The researchers are examining other possible applications and say it also has potential as a phase change energy storage insulation material, catalytic carrier or efficient composite.

The graphene aerogel is detailed in a paper published in the journal Nature.

Source: Zhejiang University via

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Fantastic! Hooray! Huzzah! The latest, lightest man made material.
Now, when will the practical benefits of these types of materials actually be seen?
I'm all for the advancement of knowledge through all varieties of research but at some point things like this need to show some form of practicality for the simple reason that, whether it be through government grants/subsidies or through corporate grants/subsidies the people end up paying for something that is of no use to them.
Case in point, 82 years of research into aero gels with no appreciable benefit, other than someone being able to claim the "lightest material" title from time to time.
I recall that 5 day coolers use aero-gel as the insulation... They are widely available in stores and are rated to keep ice frozen for 5 days.
Case in point not made, go and a) read Wikipedia to see lots of applications and, b) understand that materials like these are used in many applications, but often not referred to as "aerogel".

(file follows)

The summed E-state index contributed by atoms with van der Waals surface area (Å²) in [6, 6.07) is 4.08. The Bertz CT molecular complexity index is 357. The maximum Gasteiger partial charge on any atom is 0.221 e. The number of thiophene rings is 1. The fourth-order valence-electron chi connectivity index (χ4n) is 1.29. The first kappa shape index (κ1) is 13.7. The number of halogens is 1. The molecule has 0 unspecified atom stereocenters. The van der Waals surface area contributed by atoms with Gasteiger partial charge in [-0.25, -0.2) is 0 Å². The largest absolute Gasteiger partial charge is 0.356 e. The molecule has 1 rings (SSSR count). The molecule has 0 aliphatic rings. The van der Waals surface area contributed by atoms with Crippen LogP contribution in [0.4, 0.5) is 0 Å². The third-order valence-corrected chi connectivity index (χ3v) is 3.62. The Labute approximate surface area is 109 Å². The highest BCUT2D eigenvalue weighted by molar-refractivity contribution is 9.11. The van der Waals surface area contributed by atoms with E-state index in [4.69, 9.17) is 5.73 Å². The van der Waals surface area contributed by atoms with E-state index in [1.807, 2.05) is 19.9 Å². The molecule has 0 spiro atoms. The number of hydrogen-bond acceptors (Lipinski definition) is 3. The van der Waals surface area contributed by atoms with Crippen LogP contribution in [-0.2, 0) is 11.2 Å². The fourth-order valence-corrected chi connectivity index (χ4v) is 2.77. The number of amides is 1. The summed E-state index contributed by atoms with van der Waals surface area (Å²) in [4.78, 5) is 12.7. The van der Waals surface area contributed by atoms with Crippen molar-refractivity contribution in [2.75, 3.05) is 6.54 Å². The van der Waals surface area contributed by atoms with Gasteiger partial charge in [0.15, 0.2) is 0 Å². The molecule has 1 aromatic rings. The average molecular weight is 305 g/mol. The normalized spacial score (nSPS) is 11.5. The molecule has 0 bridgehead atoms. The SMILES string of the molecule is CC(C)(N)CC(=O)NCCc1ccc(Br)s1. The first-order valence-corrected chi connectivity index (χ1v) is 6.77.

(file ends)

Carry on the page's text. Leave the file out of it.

Another tax ranter, oh dear. Case in point will be that China will overtake all of us "smart-tax-fox" infested western countries in coming decades because instead of whining about every penny of taxes, they just do stuff.
"Stuff" being: Renewable energy. High speed rail. Excellence in education at all levels. Space exploration.
And we? We are leaning back and pointing fingers at their coal fired power plants and human right abuses until suddenly, even all that magically disappears there, and oups: We'll have coal fired power plants and human rights abuses. Things are on the move...
Elijah Sherv
I would love to see a video of somebody playing with this material. Throwing it in the air. To get us a better idea of how much it really weighs.
Michael Lau
Feels like it is possible to make a airship out of this ultra light material.
if it's less dense than helium, why is it sitting on the grass and not floating away?
@ Michael Lau, I was thinking the same thing. At twice the density of hydrogen and lower than that of helium, shouldn't the thing float in air? If that is the case then it would pretty good to make solid airships (airless airships?) , with no scarcity of helium issues. It would also be great to make lots of energy efficient vehicles that can easily climb up hills, etc.
VERY cool! I'd love to have a piece of this aerogel, just to poke around with and see how light it is.
Jennifer Linsky
I likewise find myself wondering if it could be used as lift mass... if it's between the mass of helium and hydrogen, and not as flamable as hydrogen... and not prone to leaking out of the envelope as both those gasses do....
Gavin Roe
use it in the hulls of oil tankers to prevent spills